granary robbers, fucking mannequins, skeets, litterers, 
	they bang on about human sacrifice but I seriously doubt
	they're that effective. Specious lawsuits, the serving of writs 
	more likely and their degrees are probably stolen.
	Brother, their poetry is truly awful. 

Her warm kitchen, honey and dry leaf smell of cut barley.

A spade leaning in a corner representing mortality.


      Eejits lying drunk and sunburned by the dyke,
	one a stretched rope, one a shrivelled root, another
	an angry little spider, you laugh, but I take my washing
	in when they approach, the ill-shaped shitty-arsed leprous
	perverts, hirpling like carthorses in their bad shoes.
 	Schoolboys pelt them with rocks, and I understand. 
	To look at them is to have one leap into your hand.
	You'd think if Columba's powers banished demons from a well
	he could have ridden Dunino of the druids.


The good and lowly vegetables she prepared. 

Memory.

I would rather starve now than suffer it.

 
 
 
 

He Abandons the Cult of Saints


"His fame then, who raises the dead, gives sight to the blind, makes the lame walk, and cures the sick;
 before whose sepulchre lamps are continually burning, and whose chapels are crowded with devotees,
 adoring his relics upon their knees; his fame, I say, shall be greater both in this world and the next..."
	
	-- Don Quixote de La Mancha


I can't say now if there ever was innocence in it.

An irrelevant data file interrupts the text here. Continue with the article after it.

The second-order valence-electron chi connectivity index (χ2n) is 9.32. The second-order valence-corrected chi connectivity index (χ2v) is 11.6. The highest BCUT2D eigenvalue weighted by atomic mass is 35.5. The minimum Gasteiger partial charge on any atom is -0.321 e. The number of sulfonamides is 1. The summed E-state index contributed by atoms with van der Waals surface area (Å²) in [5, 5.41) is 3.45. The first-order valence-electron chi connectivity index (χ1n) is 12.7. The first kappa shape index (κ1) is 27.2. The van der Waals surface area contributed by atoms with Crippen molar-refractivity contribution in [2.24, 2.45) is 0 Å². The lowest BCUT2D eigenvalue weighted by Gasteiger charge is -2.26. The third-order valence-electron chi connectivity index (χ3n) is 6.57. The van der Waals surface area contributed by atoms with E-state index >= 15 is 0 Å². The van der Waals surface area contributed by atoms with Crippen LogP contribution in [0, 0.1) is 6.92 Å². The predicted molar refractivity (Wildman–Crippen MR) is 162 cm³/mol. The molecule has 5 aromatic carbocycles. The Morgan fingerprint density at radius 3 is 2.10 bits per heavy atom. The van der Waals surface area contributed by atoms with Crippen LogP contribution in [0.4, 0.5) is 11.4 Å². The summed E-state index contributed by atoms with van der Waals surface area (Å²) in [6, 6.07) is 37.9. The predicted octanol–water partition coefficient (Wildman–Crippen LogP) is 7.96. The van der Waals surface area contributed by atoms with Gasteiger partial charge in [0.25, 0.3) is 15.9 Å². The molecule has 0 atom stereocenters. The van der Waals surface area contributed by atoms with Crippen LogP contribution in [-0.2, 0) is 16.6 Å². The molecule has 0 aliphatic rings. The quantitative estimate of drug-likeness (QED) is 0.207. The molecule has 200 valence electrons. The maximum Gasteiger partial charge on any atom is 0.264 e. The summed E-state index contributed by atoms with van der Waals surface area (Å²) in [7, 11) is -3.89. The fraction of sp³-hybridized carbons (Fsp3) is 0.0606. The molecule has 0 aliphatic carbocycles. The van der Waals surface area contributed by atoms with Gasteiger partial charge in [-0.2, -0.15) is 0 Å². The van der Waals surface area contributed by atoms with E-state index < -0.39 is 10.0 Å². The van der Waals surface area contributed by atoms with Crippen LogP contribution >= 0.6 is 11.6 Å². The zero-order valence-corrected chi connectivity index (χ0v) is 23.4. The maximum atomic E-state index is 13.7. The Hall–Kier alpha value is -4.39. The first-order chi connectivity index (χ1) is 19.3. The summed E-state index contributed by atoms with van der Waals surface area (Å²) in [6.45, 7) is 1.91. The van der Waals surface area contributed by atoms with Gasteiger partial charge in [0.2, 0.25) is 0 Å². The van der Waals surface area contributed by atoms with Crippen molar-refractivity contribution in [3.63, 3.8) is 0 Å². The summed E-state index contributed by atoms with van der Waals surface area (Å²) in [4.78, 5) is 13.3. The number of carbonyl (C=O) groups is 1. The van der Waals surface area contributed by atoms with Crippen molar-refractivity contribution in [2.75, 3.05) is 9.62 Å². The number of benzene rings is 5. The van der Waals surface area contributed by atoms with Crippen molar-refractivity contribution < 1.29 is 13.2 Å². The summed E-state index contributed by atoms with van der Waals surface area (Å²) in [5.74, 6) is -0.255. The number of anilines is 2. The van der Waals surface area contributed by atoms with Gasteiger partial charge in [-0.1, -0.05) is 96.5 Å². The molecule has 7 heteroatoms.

Burning the self as though it were a city.     

Believing the past, once destroyed, returns, 

but remade, and better. 

We Companions of God appeared, 

even to ourselves, to suffer our visions 

as actual conflicts. Confronting dragons as did 

the Child Jesus, improving on St. Serf's arguments 

with the devil, striding broad tracts of land 

in pleasure and in duty to the people to whom 

we brought direction and focus, evidence 

of those who lived and died 

contrary to nature's precedents.

The faithful were visited by these spirits. 

They received special talents. 

They got a lot more done.

But the veneration of relics became a trade in relics 

that eventually suggested our dear saints possessed, 

in addition to various divine attributes, 

more than the usual number of working parts. 

Whose were they? 

The fingerbones and blood-soaked cloth? 

The several tongues of St. Anthony?

Corpses piled up until the whole world was a tomb.

Death lost its autonomy; strange to say,

it sickened, the boundary 

between this world and the next

no longer firm. Between place and no-place.

It reduced people's ability to think metaphorically. 

They believed the things they said 

because they said them. 

And as my colleagues seemed no longer capable

of  speaking naturally, in the middle voice,

the blood of my own voice drained away.

Karen Solie

About Karen Solie

Karen Solie was born in Moose Jaw, Saskatchewan. Her collections include Short Haul Engine, Modern and Normal, Pigeon, and The Living Option. She has received the Griffin Poetry Prize, the Pat Lowther Award, and the Trillium Book Award for Poetry. The Living Option was named one of the best poetry books of 2013 by the National Post and The Independent. Solie lives in Toronto, Canada.